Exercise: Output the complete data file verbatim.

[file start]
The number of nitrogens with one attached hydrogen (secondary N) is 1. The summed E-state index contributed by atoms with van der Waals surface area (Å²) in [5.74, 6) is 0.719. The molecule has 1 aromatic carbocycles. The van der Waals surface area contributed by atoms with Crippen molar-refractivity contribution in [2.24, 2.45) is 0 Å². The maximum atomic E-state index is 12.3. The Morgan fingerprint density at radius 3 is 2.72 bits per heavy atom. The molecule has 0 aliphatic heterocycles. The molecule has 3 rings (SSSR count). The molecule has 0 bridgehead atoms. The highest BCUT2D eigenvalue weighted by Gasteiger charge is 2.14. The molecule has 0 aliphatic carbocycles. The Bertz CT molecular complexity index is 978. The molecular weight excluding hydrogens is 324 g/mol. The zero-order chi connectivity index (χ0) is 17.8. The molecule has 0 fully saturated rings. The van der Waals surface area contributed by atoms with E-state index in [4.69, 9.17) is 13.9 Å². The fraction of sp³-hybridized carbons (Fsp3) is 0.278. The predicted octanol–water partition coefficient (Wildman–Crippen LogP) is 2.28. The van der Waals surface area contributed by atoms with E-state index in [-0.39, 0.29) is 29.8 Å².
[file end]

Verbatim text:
The number of nitrogens with one attached hydrogen (secondary N) is 1. The summed E-state index contributed by atoms with van der Waals surface area (Å²) in [5.74, 6) is 0.719. The molecule has 1 aromatic carbocycles. The van der Waals surface area contributed by atoms with Crippen molar-refractivity contribution in [2.24, 2.45) is 0 Å². The maximum atomic E-state index is 12.3. The Morgan fingerprint density at radius 3 is 2.72 bits per heavy atom. The molecule has 0 aliphatic heterocycles. The molecule has 3 rings (SSSR count). The molecule has 0 bridgehead atoms. The highest BCUT2D eigenvalue weighted by Gasteiger charge is 2.14. The molecule has 0 aliphatic carbocycles. The Bertz CT molecular complexity index is 978. The molecular weight excluding hydrogens is 324 g/mol. The zero-order chi connectivity index (χ0) is 17.8. The molecule has 0 fully saturated rings. The van der Waals surface area contributed by atoms with E-state index in [4.69, 9.17) is 13.9 Å². The fraction of sp³-hybridized carbons (Fsp3) is 0.278. The predicted octanol–water partition coefficient (Wildman–Crippen LogP) is 2.28. The van der Waals surface area contributed by atoms with E-state index in [-0.39, 0.29) is 29.8 Å².